9 years old and cancer-free thanks to life-saving umbilical cord stem cell transplant
Jenson has lived half his young life with cancer. Diagnosed with lymphoma aged 4 and then with leukaemia aged 7, it’s impossible to imagine how the Wright family must feel reading today’s news that their son is cancer-free.
February 11, 2019
Just 6 weeks after completing 3 years of chemotherapy in October 2016, Jenson’s family learnt that cancer had returned to the 7-year-old’s body in the form of Acute Myeloid Leukaemia. This adult blood cancer is rarely found in children and, as Jenson’s family wrote on Jenson’s GoFundMe page, “his chance of cure is not as high as last time and without a stem cell transplant his chance of survival is slim.”
“All we want is Jenson to have a normal childhood. Not one filled with hospitals, tests and chemotherapy.”
In 2017, Jenson’s local paper, the Warrington Guardian reported that the Penketh South Primary pupil Jenson Wright was in remission after undergoing a pioneering stem cell transplant using an umbilical cord from a donor in Texas.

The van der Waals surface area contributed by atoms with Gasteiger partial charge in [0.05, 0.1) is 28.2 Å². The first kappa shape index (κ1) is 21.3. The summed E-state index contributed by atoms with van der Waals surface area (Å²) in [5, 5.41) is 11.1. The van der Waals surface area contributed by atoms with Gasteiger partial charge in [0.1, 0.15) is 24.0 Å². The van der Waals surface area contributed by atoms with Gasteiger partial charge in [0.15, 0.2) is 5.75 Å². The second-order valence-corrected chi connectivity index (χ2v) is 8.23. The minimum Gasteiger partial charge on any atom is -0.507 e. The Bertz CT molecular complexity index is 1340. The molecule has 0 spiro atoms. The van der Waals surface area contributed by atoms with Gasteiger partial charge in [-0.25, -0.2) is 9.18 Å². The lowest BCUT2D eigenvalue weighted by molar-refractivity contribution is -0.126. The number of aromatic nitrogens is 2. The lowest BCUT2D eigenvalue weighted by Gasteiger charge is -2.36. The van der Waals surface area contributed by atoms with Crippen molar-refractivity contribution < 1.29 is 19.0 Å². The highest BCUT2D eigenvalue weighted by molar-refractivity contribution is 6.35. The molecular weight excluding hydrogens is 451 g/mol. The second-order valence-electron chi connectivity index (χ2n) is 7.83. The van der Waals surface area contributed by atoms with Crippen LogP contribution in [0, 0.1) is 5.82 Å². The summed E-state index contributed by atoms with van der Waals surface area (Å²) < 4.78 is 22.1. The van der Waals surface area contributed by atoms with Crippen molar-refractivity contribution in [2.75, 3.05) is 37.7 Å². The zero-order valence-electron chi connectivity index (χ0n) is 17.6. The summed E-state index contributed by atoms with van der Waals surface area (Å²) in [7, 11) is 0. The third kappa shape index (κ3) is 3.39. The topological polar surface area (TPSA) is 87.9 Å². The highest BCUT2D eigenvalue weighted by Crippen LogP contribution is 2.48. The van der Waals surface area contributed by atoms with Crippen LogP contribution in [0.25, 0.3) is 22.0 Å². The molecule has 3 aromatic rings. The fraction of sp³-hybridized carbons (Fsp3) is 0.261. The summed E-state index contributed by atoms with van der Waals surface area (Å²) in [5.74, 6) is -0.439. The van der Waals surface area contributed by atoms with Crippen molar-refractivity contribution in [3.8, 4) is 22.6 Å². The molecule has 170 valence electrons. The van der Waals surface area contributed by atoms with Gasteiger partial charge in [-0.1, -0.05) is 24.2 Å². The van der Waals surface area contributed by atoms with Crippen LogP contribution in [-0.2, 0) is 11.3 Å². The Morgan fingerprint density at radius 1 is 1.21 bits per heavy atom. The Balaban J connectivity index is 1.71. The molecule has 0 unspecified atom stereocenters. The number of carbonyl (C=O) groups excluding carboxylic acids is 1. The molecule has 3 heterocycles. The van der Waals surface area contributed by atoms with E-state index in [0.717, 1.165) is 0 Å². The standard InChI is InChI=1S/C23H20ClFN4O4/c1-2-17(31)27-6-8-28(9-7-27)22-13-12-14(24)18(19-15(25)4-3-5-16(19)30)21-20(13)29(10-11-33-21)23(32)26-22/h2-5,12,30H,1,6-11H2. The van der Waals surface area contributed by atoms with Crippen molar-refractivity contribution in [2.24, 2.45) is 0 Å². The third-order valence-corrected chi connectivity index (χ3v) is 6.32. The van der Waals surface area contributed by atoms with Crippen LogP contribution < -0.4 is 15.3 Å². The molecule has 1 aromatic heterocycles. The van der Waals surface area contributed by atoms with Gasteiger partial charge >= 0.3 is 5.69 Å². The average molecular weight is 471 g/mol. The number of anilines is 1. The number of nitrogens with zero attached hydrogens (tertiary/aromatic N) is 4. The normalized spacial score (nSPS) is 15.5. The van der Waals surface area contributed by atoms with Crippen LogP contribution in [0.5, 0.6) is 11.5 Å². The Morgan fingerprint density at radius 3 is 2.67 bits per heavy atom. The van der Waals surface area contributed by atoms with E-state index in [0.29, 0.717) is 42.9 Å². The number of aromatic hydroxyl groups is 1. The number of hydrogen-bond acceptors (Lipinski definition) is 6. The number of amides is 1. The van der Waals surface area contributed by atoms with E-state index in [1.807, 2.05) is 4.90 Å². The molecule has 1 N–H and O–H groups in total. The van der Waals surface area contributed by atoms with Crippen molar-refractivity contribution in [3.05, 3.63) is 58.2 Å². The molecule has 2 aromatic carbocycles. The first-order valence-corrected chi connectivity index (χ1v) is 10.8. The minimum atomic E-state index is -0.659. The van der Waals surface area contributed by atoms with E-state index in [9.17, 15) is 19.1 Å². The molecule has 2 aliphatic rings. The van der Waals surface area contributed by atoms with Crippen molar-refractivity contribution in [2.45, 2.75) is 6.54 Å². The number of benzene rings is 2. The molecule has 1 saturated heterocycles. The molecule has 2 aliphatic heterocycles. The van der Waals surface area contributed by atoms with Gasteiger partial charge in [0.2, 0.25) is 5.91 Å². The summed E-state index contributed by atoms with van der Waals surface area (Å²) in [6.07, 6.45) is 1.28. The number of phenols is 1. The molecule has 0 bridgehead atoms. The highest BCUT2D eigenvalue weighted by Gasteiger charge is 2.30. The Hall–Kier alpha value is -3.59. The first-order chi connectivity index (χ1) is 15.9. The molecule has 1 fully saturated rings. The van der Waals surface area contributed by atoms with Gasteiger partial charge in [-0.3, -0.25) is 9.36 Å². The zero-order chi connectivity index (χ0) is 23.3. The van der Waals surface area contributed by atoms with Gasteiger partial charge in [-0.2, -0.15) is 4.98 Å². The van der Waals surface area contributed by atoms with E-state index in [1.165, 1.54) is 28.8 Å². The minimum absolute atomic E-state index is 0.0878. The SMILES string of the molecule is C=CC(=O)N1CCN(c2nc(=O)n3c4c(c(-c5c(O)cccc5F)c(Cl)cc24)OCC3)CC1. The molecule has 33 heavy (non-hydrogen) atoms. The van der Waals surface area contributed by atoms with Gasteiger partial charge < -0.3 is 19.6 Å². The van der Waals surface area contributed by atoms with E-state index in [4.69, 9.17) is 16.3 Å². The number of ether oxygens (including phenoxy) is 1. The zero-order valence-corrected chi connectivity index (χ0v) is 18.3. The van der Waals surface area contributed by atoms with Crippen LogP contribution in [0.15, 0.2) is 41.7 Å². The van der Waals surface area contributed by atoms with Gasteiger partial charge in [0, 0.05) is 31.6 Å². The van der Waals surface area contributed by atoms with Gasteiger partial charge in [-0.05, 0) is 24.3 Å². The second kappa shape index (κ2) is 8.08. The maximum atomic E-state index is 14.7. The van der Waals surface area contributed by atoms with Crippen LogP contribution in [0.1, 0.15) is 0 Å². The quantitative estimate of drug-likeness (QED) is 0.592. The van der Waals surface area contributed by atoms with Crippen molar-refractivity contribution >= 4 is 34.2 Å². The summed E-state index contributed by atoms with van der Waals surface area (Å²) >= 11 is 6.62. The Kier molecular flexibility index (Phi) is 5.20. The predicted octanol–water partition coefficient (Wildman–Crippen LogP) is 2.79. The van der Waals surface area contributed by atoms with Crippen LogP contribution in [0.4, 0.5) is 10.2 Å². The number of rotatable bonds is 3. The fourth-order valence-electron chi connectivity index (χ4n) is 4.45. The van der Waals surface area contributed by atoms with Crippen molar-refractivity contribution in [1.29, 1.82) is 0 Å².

His mum, Carolyn told the paper, “It was amazing because that was really the only chance he had – we would have been in turmoil if it hadn’t worked. The fight isn’t over yet. The longer he is in remission, the better it is, there are still a lot of challenges we will face.”
Fundraisers took place across the town in December to support Jenson, with a Christmas jumper day in his honour.
The cast of I’m a Celebrity also sent their best wishes and Jenson was thrilled to be visited by his favourite footballers Jesse Lingard and Marcus Rashford on the day of his transplant.
How a cord blood transplant works
The procedure involved 21mls of blood being infused into Jenson’s system and Carolyn said: “He has had some side effects – effectively he now has two DNAs and is even a different blood group after the transplant.
“We are really proud, he’s an inspiration. So many people have said to us that he inspires them too. He is so completely determined, most things haven’t fazed him and he’s still cheerful.”
“I don’t know why it’s not an automatic sign up for new mums to donate stem cells from the umbilical cord.”
“We owe his life to another mother across the other side of the world and we are so grateful.”
The road to cancer recovery
Jenson’s stem cell transplant was a great success, the cells began to kill the disease in just five days and, two years on, and Jenson is now fully recovered.